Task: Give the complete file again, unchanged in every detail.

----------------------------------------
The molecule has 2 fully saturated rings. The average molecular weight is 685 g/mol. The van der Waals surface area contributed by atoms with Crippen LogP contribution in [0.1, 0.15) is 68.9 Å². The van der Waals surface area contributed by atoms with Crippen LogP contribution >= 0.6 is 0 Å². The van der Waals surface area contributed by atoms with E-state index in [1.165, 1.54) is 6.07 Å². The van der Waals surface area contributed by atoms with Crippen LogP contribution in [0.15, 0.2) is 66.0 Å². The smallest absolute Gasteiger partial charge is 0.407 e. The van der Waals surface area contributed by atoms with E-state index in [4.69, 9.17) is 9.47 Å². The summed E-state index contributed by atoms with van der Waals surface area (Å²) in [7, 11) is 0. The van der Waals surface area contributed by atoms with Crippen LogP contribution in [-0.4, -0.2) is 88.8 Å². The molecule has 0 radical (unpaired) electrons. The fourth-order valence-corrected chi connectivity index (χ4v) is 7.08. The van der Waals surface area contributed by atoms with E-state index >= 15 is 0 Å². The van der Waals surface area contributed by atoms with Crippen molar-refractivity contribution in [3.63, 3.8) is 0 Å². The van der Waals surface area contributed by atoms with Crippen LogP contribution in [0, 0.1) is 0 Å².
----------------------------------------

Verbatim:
The molecule has 2 fully saturated rings. The average molecular weight is 685 g/mol. The van der Waals surface area contributed by atoms with Crippen LogP contribution in [0.1, 0.15) is 68.9 Å². The van der Waals surface area contributed by atoms with Crippen LogP contribution >= 0.6 is 0 Å². The van der Waals surface area contributed by atoms with E-state index in [1.165, 1.54) is 6.07 Å². The van der Waals surface area contributed by atoms with Crippen LogP contribution in [0.15, 0.2) is 66.0 Å². The smallest absolute Gasteiger partial charge is 0.407 e. The van der Waals surface area contributed by atoms with E-state index in [4.69, 9.17) is 9.47 Å². The summed E-state index contributed by atoms with van der Waals surface area (Å²) in [7, 11) is 0. The van der Waals surface area contributed by atoms with Crippen LogP contribution in [-0.4, -0.2) is 88.8 Å². The molecule has 0 radical (unpaired) electrons. The fourth-order valence-corrected chi connectivity index (χ4v) is 7.08. The van der Waals surface area contributed by atoms with E-state index >= 15 is 0 Å². The van der Waals surface area contributed by atoms with Crippen molar-refractivity contribution in [3.63, 3.8) is 0 Å². The van der Waals surface area contributed by atoms with Crippen LogP contribution in [0, 0.1) is 0 Å².